$121,758 in Back Wages and Penalties for Overtime Pay Violations

Wednesday, January 2, 2013

Casa Guadalupe, a local San Francisco grocery store chain, has been ordered to pay $110,071 in overtime back wages and liquidated damages to 25 current and former employees of its three Mission District stores. A U.S. District Court judge ordered the payment following an investigation by the U.S. Department of Labor's Wage and Hour Division, which disclosed that Pedro Gil, owner of the local chain, violated the Fair Labor Standards Act.

The department also assessed $11,687 in civil money penalties against the employer because of the willful and repeat nature of the labor violations. Gil admitted that he knowingly did not pay the required overtime wages. Federal investigators found similar violations of the FLSA during a previous investigation that determined $6,496 in overtime back wages were due to three workers.

The order resolves a lawsuit filed by the department against Casa Guadalupe and Gil in the U.S. District Court for the Northern District of California. The suit maintained that employees were paid at their regular hourly rates and did not receive the required overtime premium of one and one-half times their regular rates of pay for hours worked beyond 40 per week. In addition, the employer did not maintain records of the hours employees worked, in violation of the FLSA.

The court order prohibits Casa Guadalupe and its owner from committing future FLSA violations, requires the employer to conduct managerial FLSA training, to hire a third-party monitor to conduct audits of compliance for the next three years, and to post legal notices in English and Spanish to all employees regarding the disclosed violations.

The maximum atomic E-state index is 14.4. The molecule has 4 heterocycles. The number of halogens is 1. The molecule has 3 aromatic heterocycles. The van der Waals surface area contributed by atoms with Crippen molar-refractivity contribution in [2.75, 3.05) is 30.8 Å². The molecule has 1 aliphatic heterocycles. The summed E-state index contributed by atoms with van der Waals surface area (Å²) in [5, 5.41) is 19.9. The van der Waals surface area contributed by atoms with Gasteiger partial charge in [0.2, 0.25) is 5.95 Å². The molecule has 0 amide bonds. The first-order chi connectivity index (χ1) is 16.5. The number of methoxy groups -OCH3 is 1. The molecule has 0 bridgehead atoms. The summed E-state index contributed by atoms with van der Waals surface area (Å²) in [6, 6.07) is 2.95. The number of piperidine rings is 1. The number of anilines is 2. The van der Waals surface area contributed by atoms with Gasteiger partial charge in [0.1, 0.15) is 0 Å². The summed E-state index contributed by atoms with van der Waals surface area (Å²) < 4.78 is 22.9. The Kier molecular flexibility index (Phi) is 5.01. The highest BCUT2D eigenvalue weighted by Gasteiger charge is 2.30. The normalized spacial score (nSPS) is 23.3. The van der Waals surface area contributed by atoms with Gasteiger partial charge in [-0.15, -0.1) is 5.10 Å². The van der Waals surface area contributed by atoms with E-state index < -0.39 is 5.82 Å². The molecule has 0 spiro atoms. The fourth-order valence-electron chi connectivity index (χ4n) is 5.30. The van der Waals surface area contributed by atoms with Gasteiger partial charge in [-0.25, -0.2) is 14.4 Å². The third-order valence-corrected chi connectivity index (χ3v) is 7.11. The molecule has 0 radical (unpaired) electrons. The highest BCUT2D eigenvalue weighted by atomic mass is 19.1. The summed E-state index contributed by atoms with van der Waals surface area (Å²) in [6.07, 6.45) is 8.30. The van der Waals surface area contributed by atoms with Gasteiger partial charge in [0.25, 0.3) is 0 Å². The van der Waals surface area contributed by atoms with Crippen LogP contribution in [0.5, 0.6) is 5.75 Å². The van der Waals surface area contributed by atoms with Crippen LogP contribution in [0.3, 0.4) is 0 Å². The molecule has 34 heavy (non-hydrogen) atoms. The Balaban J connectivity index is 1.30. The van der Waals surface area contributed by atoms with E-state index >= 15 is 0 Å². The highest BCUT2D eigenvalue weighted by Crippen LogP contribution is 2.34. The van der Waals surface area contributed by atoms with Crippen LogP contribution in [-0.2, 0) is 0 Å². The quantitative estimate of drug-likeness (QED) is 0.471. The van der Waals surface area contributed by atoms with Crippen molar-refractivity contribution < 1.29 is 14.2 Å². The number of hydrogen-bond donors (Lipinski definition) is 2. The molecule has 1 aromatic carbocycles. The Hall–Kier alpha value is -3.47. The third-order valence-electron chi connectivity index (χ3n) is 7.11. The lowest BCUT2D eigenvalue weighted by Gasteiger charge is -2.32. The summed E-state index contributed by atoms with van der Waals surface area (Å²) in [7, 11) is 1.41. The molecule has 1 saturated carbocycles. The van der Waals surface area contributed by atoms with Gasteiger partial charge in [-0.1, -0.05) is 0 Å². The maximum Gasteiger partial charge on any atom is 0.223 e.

The FLSA requires that covered, nonexempt employees be paid at least the federal minimum wage of $7.25 per hour for all hours worked, as well as one and one-half times their regular hourly rates of pay for every hour they work beyond 40 per week. The law also requires employers to maintain accurate records of employees' wages, hours and other conditions of employment, and prohibits employers from retaliating against employees who exercise their rights. The FLSA provides that employers who violate the law are, as a general rule, liable to employees for their back wages and an equal amount in liquidated damages. Liquidated damages are paid directly to the affected employees.

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